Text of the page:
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Trump backs off plan to house coronavirus patients in Alabama after GOP objections

The Trump administration is backing off a plan to house some coronavirus patients in Alabama after state officials objected to the move.

President TrumpDonald TrumpIran convicts American businessman on spying charge: report DC, state capitals see few issues, heavy security amid protest worries Pardon-seekers have paid Trump allies tens of thousands to lobby president: NYT MORE "called to assure me that this plan will not move forward," Alabama Gov. Kay IveyKay IveySpace Command to be located in Alabama COVID-19 infections spread rapidly as officials race to distribute vaccine The Hill's Morning Report - Presented by Facebook - Congress moves to avert shutdown as virus talks stall again MORE (R) tweeted on Sunday. "We always want to help our fellow Americans, but this wasn’t fully vetted."

 

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Alabama officials pushed back over the weekend on the proposal to house some American passengers with coronavirus in Anniston, Ala., after they were evacuated from the Diamond Princess cruise ship that was previously under quarantine in Japan.

"The FEMA Center for Domestic Preparedness in Anniston, Alabama, was one site determined to be suitable and effective, but is not needed at this time," according to a statement released Sunday by the Department of Health and Human Services.

Alabama lawmakers had objected strongly to the idea, which Ivey said she heard about on Friday.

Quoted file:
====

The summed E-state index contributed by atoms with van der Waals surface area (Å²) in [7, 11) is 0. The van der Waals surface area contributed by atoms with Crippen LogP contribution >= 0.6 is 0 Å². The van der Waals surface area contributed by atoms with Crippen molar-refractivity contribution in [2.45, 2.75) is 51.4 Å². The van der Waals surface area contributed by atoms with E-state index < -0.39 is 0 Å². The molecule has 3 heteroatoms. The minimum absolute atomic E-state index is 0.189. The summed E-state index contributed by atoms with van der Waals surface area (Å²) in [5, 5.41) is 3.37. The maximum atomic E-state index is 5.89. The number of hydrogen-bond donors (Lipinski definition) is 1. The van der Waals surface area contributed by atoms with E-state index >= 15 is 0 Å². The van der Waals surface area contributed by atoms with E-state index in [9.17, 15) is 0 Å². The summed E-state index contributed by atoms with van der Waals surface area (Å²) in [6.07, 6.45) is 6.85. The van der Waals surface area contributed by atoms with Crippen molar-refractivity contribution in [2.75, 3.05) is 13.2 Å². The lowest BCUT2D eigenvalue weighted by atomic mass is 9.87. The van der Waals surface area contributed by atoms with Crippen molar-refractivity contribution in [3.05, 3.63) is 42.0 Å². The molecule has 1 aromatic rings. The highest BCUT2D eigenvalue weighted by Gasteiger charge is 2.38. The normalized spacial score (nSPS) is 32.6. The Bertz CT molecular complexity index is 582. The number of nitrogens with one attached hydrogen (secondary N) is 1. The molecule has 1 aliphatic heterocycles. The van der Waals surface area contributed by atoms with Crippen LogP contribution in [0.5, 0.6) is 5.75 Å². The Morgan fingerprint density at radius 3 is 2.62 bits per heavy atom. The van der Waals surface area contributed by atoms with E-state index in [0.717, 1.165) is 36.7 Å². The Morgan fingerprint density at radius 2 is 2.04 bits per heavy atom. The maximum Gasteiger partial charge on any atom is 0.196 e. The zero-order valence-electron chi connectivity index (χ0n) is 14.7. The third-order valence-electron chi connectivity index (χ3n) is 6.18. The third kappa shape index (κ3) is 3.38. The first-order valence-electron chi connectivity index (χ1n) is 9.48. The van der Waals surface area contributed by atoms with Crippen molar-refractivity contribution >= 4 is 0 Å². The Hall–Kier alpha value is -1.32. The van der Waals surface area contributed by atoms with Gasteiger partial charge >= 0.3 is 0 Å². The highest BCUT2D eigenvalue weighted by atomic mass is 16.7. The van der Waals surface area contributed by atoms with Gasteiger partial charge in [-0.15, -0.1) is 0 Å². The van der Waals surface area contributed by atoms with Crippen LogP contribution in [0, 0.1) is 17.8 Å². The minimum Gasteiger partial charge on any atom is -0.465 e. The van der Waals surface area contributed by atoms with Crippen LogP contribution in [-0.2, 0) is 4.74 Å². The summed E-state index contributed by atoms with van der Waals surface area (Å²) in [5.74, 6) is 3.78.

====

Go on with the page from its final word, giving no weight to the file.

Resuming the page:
“Sensing the urgency, I quickly informed the offices of Senators Richard ShelbyRichard Craig ShelbyMcConnell about to school Trump on political power for the last time Overnight Defense: Trump impeached for second time | National Guard at Capitol now armed, swelling to 20K troops for inauguration | Alabama chosen for Space Command home Space Command to be located in Alabama MORE (R) and Doug Jones (D) and Congressman Mike RogersMichael (Mike) Dennis RogersOvernight Defense: Trump impeached for second time | National Guard at Capitol now armed, swelling to 20K troops for inauguration | Alabama chosen for Space Command home Top Republican congressional aide resigns, rips GOP lawmakers who objected to Biden win READ: The Republicans who voted to challenge election results MORE (R), as well as Dr. Scott Harris with the Alabama Department of Public Health," she said in a statement reported by local outlets. 

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By Sunday, Shelby had spoken directly to President Trump.

"I just got off the phone with the President. He told me that his administration will not be sending any victims of the Coronavirus from the Diamond Princess cruise ship to Anniston, Alabama. Thank you, @POTUS, for working with us to ensure the safety of all Alabamians," he tweeted

Rogers also spoke with Trump, according to USA Today. According to Rogers, Trump said the Department of Health and Human Services' (HHS) plan was the "wrong decision."

"On Saturday, it appears that a press release from HHS was inadvertently, and perhaps prematurely, sent notifying the State of Alabama that these individuals were scheduled to begin transporting to Alabama as early as Wednesday," Ivey said.

Eighteen American passengers who were aboard the cruise ship were diagnosed with coronavirus, according to USA Today. Those who were evacuated last week were divided up and are now under quarantine in Nebraska, Texas and California.